The Lebanese restaurant around the corner from work that made hummus so creamy and nutty and delicious I hold it personally responsible for this, has closed down to make way for another outpost of a mediocre Italian eatery in town.

I ate from this restaurant at least twice a week, with their delicious and reasonably-priced salads and shish tawooks delivered right to my desk. Right now I am looking for answers: how could such a brisk business close? Did the owner sell enough mixed grills to retire?

As a friend of mine put it, with the business from The National, it could have been tipping oil as Abu Dhabi's most profitable industry.

Publishing job, "numpties" need not apply

Advertisement for a publishing company hiring in the Middle East, with this kicker:

"If you are one of the many hysterical, workshy publishing numpties we seem to bump into all the time, we're definitely not for you."

Snap caption: Where window treatments go to dry out

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A word or two about "sand boarding"

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It's rubbish, as the Brits say. My father took this picture on a really good safari we went on in Abu Dhabi. Here I am, exhausting myself, only to find that my sand board would barely inch down the mountain. I have no idea how he managed to miss capturing it on film, as it was the most painfully slow downward journey I have ever taken.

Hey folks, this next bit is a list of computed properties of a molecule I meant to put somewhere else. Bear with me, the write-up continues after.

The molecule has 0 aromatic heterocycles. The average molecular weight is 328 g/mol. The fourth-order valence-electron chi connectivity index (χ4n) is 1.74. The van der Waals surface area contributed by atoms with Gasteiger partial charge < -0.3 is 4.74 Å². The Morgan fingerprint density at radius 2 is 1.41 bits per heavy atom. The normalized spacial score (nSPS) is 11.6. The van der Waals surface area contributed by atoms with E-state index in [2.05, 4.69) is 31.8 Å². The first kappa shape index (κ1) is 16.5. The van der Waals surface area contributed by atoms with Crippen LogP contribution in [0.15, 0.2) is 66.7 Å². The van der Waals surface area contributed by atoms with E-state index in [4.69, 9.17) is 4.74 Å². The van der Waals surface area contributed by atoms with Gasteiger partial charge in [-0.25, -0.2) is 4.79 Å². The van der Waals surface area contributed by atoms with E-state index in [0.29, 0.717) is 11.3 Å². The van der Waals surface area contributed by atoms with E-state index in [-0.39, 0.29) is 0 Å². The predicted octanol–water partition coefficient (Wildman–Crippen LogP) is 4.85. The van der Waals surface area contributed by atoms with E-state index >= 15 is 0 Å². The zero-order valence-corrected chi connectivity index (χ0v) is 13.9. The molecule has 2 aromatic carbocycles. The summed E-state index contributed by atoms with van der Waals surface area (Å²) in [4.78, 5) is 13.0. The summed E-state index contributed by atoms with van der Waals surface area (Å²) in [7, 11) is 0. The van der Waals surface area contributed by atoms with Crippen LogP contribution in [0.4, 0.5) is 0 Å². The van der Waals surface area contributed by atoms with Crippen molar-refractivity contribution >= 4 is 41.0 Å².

Whoever invented this "sport" has some answering to do for it.

Random conversation with a cab driver about my fictional husband

I haven't made up a husband in awhile here in Abu Dhabi. Perhaps I now carry an air of weariness that suggests I did not just get off the boat (actually, the Etihad plane, but whatever), but cab drivers just don't seem to be as curious about me as they used to be. But the other night Mohammed from Afghanistan was very curious. (He also made a rough grab for my knee as I was paying from the back seat, so I deleted his number, which he had ordered me to put in my mobile phone for the next time I need a lift – but only if I happen to be "near", whatever that meant.)

Mohammed: You have children?

Me: No.

Mohammed: No children? What problem? You go to doctor?

Me: No.

Mohammed: Your husband go to doctor?

Me: No.

Mohammed: Me, no children. Then, go to doctor, two years, two girls!

Quote of the day

“A reshuffle is introduced when there is a need for it and when we find that it suits an active handling of the need of national demands.”